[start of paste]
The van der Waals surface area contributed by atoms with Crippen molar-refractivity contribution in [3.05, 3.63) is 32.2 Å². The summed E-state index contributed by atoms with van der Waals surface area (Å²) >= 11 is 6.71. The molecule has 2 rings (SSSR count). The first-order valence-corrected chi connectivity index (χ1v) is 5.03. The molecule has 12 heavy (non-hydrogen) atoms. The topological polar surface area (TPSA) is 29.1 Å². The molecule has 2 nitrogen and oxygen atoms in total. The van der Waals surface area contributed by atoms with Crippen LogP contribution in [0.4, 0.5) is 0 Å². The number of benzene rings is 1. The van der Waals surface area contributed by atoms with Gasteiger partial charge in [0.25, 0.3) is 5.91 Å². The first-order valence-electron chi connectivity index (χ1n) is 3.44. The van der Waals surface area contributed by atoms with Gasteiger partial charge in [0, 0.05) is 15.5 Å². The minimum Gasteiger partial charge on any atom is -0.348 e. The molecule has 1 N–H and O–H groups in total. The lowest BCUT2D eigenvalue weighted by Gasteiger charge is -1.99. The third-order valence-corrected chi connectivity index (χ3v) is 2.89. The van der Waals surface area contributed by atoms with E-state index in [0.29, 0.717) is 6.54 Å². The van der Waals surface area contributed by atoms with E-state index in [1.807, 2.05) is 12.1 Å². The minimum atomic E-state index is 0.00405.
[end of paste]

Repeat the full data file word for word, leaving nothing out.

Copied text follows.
The van der Waals surface area contributed by atoms with Crippen molar-refractivity contribution in [3.05, 3.63) is 32.2 Å². The summed E-state index contributed by atoms with van der Waals surface area (Å²) >= 11 is 6.71. The molecule has 2 rings (SSSR count). The first-order valence-corrected chi connectivity index (χ1v) is 5.03. The molecule has 12 heavy (non-hydrogen) atoms. The topological polar surface area (TPSA) is 29.1 Å². The molecule has 2 nitrogen and oxygen atoms in total. The van der Waals surface area contributed by atoms with Crippen LogP contribution in [0.4, 0.5) is 0 Å². The number of benzene rings is 1. The van der Waals surface area contributed by atoms with Gasteiger partial charge in [0.25, 0.3) is 5.91 Å². The first-order valence-electron chi connectivity index (χ1n) is 3.44. The van der Waals surface area contributed by atoms with Gasteiger partial charge in [0, 0.05) is 15.5 Å². The minimum Gasteiger partial charge on any atom is -0.348 e. The molecule has 1 N–H and O–H groups in total. The lowest BCUT2D eigenvalue weighted by Gasteiger charge is -1.99. The third-order valence-corrected chi connectivity index (χ3v) is 2.89. The van der Waals surface area contributed by atoms with E-state index in [0.29, 0.717) is 6.54 Å². The van der Waals surface area contributed by atoms with E-state index in [1.807, 2.05) is 12.1 Å². The minimum atomic E-state index is 0.00405.